Adsorption or adhesion to food or a nutrient is another mechanism by which drug absorption is altered. For example, a high-fiber diet could decrease the absorption of amitriptyline (a tricyclic antidepressant). Thus, the therapeutic effect is affected because of the adsorption of the drug to the fiber. It was established that digoxin, a cardiovascular drug, should not be coadministrated with wheat bran or oatmeal, both high-phytate foods.

Gastrointestinal pH is an important factor for drug absorption. Any situations that alter the gastric pH (e.g., achlorhydria or hypochlorhydria) may decrease drug absorption. An example is the defect of ketoconazole to treat Candida infection in patients with human immunodeficiency virus (HIV). Ketoconazole achieves best absorption in an acid medium. Welage et al. (1995) showed that achlorhydria is a common status in HIV patients, and ketoconazole tablets could not be dissolved leading to impaired drum absorption and no efficacy. This is also a concern in patients with hypochlorhydria, who are taking antacids, histamine 2 receptor antagonists (famotidine), or proton-pump inhibitors (omeprazole). It was established that ketoconazole taken together with acid-containing beverage (cola) may improve bioavailability in these patients.

The presence of food in the stomach could alter the absorption of some drugs. The antibiotic cefuroxime axetil and the antiretroviral drug saquinavir are prescribed to be taken after a meal to reach an effective level.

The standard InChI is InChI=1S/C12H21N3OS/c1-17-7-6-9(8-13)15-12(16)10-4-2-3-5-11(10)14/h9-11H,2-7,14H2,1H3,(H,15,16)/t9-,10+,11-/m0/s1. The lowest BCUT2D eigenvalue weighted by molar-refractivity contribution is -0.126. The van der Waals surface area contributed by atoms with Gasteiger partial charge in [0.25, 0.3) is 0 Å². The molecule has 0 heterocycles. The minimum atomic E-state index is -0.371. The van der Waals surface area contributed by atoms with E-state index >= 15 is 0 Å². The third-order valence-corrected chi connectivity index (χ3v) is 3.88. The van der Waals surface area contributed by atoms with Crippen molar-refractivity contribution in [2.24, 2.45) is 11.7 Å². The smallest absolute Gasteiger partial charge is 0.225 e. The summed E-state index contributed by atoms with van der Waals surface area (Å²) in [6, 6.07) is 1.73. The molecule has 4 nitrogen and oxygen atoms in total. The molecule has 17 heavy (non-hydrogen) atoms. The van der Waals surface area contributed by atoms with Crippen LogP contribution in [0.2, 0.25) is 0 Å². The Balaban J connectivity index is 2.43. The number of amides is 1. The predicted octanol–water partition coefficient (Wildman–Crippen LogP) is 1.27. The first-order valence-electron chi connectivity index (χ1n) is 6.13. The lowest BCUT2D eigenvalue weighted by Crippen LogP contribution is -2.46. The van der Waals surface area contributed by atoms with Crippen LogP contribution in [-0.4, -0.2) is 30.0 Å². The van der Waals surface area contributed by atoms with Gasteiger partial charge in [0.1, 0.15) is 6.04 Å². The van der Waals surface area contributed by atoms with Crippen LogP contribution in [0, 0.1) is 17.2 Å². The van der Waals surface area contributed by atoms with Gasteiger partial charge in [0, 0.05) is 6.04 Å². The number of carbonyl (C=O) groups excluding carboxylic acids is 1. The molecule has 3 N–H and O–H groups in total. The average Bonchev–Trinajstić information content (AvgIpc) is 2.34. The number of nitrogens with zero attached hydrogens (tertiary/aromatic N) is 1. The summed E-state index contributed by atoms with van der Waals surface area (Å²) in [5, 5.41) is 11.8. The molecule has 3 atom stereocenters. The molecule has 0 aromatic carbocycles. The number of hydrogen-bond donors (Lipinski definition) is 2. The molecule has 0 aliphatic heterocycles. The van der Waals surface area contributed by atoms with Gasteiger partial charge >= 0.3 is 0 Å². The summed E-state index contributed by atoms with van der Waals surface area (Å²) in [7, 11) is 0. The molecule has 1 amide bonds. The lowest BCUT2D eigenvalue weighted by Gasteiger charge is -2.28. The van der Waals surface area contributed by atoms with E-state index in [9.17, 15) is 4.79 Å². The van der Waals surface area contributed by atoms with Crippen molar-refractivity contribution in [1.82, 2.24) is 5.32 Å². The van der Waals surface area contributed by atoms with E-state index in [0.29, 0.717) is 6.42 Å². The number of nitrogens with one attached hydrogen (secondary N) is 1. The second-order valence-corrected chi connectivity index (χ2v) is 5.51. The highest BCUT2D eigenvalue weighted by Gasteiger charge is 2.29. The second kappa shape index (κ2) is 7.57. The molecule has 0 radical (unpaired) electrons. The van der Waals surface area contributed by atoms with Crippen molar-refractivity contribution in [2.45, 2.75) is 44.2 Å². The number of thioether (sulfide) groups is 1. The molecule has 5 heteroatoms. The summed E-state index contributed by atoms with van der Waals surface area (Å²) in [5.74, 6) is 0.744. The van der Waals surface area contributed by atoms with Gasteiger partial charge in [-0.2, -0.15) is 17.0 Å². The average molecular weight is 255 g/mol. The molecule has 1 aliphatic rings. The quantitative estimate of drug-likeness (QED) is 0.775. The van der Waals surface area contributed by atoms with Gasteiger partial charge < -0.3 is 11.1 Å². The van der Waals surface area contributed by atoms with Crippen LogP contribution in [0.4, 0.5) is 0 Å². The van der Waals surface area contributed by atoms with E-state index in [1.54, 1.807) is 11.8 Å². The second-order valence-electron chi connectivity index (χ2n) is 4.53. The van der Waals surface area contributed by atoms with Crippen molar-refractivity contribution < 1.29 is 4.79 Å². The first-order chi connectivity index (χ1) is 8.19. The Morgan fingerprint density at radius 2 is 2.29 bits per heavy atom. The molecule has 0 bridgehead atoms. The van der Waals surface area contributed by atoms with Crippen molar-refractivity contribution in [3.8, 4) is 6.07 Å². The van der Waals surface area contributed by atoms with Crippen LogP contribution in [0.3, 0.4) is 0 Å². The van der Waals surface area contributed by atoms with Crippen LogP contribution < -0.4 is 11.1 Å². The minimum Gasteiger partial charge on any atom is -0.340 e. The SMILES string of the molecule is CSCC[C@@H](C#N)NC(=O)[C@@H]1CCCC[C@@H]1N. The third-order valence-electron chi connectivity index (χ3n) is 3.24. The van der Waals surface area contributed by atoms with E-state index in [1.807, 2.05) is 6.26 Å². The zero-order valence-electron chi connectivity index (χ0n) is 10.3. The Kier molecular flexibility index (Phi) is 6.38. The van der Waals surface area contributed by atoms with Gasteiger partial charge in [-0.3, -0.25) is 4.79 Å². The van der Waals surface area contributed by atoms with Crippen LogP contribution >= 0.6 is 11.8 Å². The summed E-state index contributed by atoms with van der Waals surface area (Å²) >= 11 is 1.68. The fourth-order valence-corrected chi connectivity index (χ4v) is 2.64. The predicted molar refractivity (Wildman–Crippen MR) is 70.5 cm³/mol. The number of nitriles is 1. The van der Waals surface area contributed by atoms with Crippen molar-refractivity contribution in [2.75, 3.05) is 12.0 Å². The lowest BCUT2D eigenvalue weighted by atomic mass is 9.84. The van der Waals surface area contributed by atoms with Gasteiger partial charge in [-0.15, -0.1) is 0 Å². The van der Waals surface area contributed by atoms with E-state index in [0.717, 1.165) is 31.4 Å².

Drug Distribution

Albumin is the most important drug-binding protein in the blood. Low serum albumin levels, often the result of inadequate protein intake and poor nutrition, provide fewer binding sites for highly protein-bound drugs. Fewer binding sites mean that a larger free fraction of drug will be present in the serum. Only the free fraction (which is unbound) of a drug is able to exert a pharmacologic effect at the target organ. Patients with albumin levels below 3.0 g/dl are at increased risk for adverse effects from highly protein-bound drugs. Usual adult doses of highly protein-bound drug in such patients may produce more pronounced pharmacologic effects than the same dosage in persons with normal albumin levels. A lower dose of such drug is recommended in patients with low albumin levels.

Anticoagulant warfarin, which is 99.9% serum protein bound, and anticonvulsant phenytoin, which is greater than 90% protein bound, are common drugs used in older individuals. Low albumin levels tend to be more common in elderly. In the case of warfarin, higher levels of free drug lead to risk of excessive anticoagulation and bleeding. Phenytoin toxicity can result from higher levels of free phenytoin.

Drug Metabolism

Enzyme systems in the intestinal tract and the liver, although not the only sites of drug metabolism, account for a large portion of the drug-metabolizing activity in the body. Food can both inhibit and enhance the metabolism of medication by altering the activity of these enzyme systems. A diet high in protein and low in carbohydrates can increase the hepatic metabolism on the anti-asthma drug theophylline. The suspected mechanism of increased clearance of this drug is the induction of the hepatic enzyme system responsible for metabolizing the drug (Walter-Sack and Klotz 1996).